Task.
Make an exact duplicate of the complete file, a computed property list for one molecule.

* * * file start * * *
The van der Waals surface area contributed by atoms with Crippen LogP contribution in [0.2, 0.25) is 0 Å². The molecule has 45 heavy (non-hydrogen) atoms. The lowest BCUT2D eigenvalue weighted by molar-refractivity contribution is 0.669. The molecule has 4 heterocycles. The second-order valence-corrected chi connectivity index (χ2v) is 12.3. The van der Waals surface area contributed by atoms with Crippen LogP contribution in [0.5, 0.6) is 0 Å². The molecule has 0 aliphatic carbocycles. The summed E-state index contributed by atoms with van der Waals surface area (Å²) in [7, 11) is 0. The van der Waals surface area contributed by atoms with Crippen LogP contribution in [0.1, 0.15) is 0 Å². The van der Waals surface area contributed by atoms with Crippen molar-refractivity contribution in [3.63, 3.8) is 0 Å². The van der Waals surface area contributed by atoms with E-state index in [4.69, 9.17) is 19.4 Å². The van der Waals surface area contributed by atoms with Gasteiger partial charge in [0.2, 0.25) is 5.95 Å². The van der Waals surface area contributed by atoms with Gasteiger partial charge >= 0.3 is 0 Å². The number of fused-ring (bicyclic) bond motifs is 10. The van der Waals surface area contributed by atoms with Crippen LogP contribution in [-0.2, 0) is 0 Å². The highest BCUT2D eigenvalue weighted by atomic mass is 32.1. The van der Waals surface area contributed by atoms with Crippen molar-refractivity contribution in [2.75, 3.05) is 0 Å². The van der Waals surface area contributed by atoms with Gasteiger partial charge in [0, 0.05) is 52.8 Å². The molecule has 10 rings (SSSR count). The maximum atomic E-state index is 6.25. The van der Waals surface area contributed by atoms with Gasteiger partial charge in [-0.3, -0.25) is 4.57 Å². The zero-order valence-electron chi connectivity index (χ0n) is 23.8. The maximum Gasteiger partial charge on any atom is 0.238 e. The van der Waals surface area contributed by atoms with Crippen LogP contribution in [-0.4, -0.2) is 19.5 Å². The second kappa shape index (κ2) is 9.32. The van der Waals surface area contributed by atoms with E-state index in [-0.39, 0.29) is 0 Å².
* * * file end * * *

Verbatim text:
The van der Waals surface area contributed by atoms with Crippen LogP contribution in [0.2, 0.25) is 0 Å². The molecule has 45 heavy (non-hydrogen) atoms. The lowest BCUT2D eigenvalue weighted by molar-refractivity contribution is 0.669. The molecule has 4 heterocycles. The second-order valence-corrected chi connectivity index (χ2v) is 12.3. The van der Waals surface area contributed by atoms with Crippen LogP contribution in [0.5, 0.6) is 0 Å². The molecule has 0 aliphatic carbocycles. The summed E-state index contributed by atoms with van der Waals surface area (Å²) in [7, 11) is 0. The van der Waals surface area contributed by atoms with Crippen LogP contribution in [0.1, 0.15) is 0 Å². The van der Waals surface area contributed by atoms with Crippen molar-refractivity contribution in [3.63, 3.8) is 0 Å². The van der Waals surface area contributed by atoms with E-state index in [4.69, 9.17) is 19.4 Å². The van der Waals surface area contributed by atoms with Gasteiger partial charge in [0.2, 0.25) is 5.95 Å². The van der Waals surface area contributed by atoms with Gasteiger partial charge >= 0.3 is 0 Å². The number of fused-ring (bicyclic) bond motifs is 10. The van der Waals surface area contributed by atoms with Crippen LogP contribution in [-0.2, 0) is 0 Å². The highest BCUT2D eigenvalue weighted by atomic mass is 32.1. The van der Waals surface area contributed by atoms with Crippen molar-refractivity contribution in [2.75, 3.05) is 0 Å². The van der Waals surface area contributed by atoms with Gasteiger partial charge in [0, 0.05) is 52.8 Å². The molecule has 10 rings (SSSR count). The maximum atomic E-state index is 6.25. The van der Waals surface area contributed by atoms with Gasteiger partial charge in [-0.3, -0.25) is 4.57 Å². The zero-order valence-electron chi connectivity index (χ0n) is 23.8. The maximum Gasteiger partial charge on any atom is 0.238 e. The van der Waals surface area contributed by atoms with Crippen LogP contribution in [-0.4, -0.2) is 19.5 Å². The second kappa shape index (κ2) is 9.32. The van der Waals surface area contributed by atoms with E-state index in [-0.39, 0.29) is 0 Å².